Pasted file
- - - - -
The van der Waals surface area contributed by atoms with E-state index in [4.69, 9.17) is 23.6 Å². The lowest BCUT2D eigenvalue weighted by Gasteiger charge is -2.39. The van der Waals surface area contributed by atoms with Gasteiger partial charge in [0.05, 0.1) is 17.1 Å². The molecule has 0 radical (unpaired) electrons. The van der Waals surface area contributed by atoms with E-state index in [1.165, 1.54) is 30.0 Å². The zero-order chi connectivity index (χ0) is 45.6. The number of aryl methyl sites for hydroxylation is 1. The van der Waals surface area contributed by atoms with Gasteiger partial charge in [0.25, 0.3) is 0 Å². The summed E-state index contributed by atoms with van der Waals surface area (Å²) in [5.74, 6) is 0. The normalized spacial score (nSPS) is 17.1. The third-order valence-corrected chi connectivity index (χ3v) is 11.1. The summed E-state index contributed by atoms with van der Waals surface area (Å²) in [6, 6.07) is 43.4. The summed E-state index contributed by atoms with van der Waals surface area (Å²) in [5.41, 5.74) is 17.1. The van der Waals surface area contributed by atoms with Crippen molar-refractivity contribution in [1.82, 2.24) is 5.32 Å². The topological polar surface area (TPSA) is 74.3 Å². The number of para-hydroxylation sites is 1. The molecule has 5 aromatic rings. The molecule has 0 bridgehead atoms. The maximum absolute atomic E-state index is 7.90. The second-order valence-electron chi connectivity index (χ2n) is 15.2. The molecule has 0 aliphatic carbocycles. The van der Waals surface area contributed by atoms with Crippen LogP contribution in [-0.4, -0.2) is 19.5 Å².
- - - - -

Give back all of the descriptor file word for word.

The van der Waals surface area contributed by atoms with E-state index in [4.69, 9.17) is 23.6 Å². The lowest BCUT2D eigenvalue weighted by Gasteiger charge is -2.39. The van der Waals surface area contributed by atoms with Gasteiger partial charge in [0.05, 0.1) is 17.1 Å². The molecule has 0 radical (unpaired) electrons. The van der Waals surface area contributed by atoms with E-state index in [1.165, 1.54) is 30.0 Å². The zero-order chi connectivity index (χ0) is 45.6. The number of aryl methyl sites for hydroxylation is 1. The van der Waals surface area contributed by atoms with Gasteiger partial charge in [0.25, 0.3) is 0 Å². The summed E-state index contributed by atoms with van der Waals surface area (Å²) in [5.74, 6) is 0. The normalized spacial score (nSPS) is 17.1. The third-order valence-corrected chi connectivity index (χ3v) is 11.1. The summed E-state index contributed by atoms with van der Waals surface area (Å²) in [6, 6.07) is 43.4. The summed E-state index contributed by atoms with van der Waals surface area (Å²) in [5.41, 5.74) is 17.1. The van der Waals surface area contributed by atoms with Crippen molar-refractivity contribution in [1.82, 2.24) is 5.32 Å². The topological polar surface area (TPSA) is 74.3 Å². The number of para-hydroxylation sites is 1. The molecule has 5 aromatic rings. The molecule has 0 bridgehead atoms. The maximum absolute atomic E-state index is 7.90. The second-order valence-electron chi connectivity index (χ2n) is 15.2. The molecule has 0 aliphatic carbocycles. The van der Waals surface area contributed by atoms with Crippen LogP contribution in [-0.4, -0.2) is 19.5 Å².